But that should not spoil your view of the book. I strongly recommend it, if you're interested at all in the science of aging. Also, if you're tempted to take any potential shortcuts to extend your life (am I the only one to see the irony there?), give Spring Chicken a read first, so that you have at least a basic understanding of the potential pitfalls. A lot of previous "know how" about aging has turned out to be patently false, and you probably don't want to ignorantly shorten your life while ostensibly trying to lengthen it.

One other thing to keep in mind: Just because you can extend your life, doesn't mean you should. Consider your health. There are a few "shortcut" drugs that have proven to extend life . . . in exchange for diabetes and other potential killers. It's your call - I'm not going to tell you what to do. But do consider whether you'd rather live a quality life for a little shorter time or live with persistent bad health for a few years longer. Like I said, your call.

I'll carefully pursue some of the options Gifford outlines, but ultimately, the existentialist in me has to agree with this dead man:

You know I'm born to lose
And gambling's made for fools
But that's the way I like it, baby
I don't wanna live forever

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Update: I just found this interesting article on slowing aging. More progress in this field!

Saturday, April 16, 2016

Experimental Film

Experimental FilmExperimental Film by Gemma Files
My rating: 5 of 5 stars

I've known Gemma File's work for a while now. In fact, we were "TOC Mates" in A Clockwork Phoenix #2. I believe that her outstanding story in that volume, "each thing i show you is a piece of my death" served as a springboard to Experimental Film. Both are dark tales dealing with cinema, a subject on which Files is, obviously, an expert.

Truth be told, this is the first book I have ever pre-ordered before the book was even finished. Yes, it took me a while to get around to reading it (go look at my TBR list to find out why - and, yes, I intend on reading all of those and reviewing the vast majority of them - not to mention other projects of my own I've been working on), so while I was an early adapter, the rest of the reading world passed me by. No problem. It was worth the wait!

Experimental film is about exactly what the title says. The narrator, Lois Cairns, a lapsed teacher of film at a local (sham) school and sometimes film-critic, discovers the work of one Mrs. Whitcomb, possibly Canada's first film-maker, who vanished from a train after making a series of films about . . . well, I'm not going to give it away so easily.

Nor does File's give it away easily. This is a multi-layered work, really a melange of literary techniques and styles, each used for a specific purpose; not for the conceit of the method itself, but as a means to an end. Yes, the book is, appropriately, "experimental," at least intermittently. But the use of what otherwise would be charlatan's tricks to cover up bad writing are actually carefully, purposefully crafted pieces that weave into the fabric of the story. The method, here, matters - much like it does in cinema itself.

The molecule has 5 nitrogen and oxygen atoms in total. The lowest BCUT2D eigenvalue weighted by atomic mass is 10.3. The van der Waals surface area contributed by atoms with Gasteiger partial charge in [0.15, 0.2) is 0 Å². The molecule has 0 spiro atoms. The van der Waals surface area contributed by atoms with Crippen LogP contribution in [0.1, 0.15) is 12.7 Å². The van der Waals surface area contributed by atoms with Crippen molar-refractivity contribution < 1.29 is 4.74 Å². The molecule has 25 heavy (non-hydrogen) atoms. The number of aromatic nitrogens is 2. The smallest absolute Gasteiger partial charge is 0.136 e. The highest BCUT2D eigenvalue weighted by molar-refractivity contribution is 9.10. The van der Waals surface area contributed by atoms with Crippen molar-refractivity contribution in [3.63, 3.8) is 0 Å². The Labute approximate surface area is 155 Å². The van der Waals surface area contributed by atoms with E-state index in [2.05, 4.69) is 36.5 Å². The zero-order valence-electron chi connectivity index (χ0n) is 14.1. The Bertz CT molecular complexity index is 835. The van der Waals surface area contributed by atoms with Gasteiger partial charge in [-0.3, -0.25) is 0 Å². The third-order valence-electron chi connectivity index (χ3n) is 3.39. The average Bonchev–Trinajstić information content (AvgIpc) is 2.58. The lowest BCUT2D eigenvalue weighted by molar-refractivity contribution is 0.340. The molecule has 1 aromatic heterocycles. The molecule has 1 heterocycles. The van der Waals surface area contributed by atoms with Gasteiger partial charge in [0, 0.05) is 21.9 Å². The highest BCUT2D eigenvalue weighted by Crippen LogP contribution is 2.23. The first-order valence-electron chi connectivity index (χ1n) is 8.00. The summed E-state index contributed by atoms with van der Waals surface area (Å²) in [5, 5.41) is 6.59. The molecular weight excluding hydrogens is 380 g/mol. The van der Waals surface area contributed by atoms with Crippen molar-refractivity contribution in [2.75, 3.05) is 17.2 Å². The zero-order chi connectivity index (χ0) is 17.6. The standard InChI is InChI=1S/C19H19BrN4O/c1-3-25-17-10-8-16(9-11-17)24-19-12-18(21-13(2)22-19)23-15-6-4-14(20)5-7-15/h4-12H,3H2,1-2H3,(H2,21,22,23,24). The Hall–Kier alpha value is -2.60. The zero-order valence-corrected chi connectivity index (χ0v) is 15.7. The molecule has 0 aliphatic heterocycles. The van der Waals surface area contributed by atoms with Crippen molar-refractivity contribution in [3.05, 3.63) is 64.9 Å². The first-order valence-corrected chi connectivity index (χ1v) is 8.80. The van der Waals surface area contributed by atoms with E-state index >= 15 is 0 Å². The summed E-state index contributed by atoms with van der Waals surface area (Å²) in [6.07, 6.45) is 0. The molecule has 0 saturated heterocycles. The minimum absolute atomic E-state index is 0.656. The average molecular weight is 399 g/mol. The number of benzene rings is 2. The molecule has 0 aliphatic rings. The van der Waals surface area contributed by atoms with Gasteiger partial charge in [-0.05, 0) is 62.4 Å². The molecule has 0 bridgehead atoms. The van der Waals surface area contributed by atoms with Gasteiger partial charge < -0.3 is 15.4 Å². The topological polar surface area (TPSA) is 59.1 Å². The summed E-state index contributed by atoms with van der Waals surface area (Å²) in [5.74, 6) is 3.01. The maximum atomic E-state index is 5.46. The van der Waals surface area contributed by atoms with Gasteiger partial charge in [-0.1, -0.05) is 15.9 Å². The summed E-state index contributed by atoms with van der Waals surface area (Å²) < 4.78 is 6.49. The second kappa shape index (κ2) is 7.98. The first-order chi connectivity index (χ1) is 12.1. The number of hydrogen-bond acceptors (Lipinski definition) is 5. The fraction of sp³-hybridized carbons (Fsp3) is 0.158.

But these methods are used sparingly. The book breathes with its own literary life, and, as usual, Gemma File's voice is beautiful and brilliant. Take, for instance, this passage:

You think that being blind is darkness, and sometime's that's true, yes. Mostly. Not always, though.

When I woke up back in St. Mike's, Mrs. Whitcomb's ghost voice in my ear and her bony hand in mine, the world around me had all gone hot and stark, consumed by the idea of brightness without any of its effects. Reduced to a vague tint of red, polluting an otherwise unbroken absence. And what I found was that this would wax and wane as time went on, with no apparent consideration for what time of day it was
supposed to be, outside my own head - that 'round midnight I often seemed to orbit a weird, unblinking light, pitiless as some supermax prison cell's single bulb, while at noon things became still and quiet, colourless, nothing but gloom on gloom.

Of course, you'll gather from these paragraphs that Experimental Film is a horror novel, and you'd be right. However, this work is so much more than that. File's ability to portray the frustrations of being the parent of an autistic child is truly amazing. And this is not just a side issue, it is dealt with front and center, as a vital part of the plot with all the love and frustration, all the impatience and longing that one would expect from the mother of an autistic son. Lois Cairns is no saint, but she is human. She is flawed and real. I believed in her. Watching Lois negotiate between the relationships she has with her son, her awkward mother, her loving husband, and another powerful, vengeful member of the cinemaliteratti (yes, I just made that word up - get over it) is a treat in-and-of itself, without the supernatural horror elements. This book is not really about ghosts, it's about relationships . . . which might happen to include some ghosts.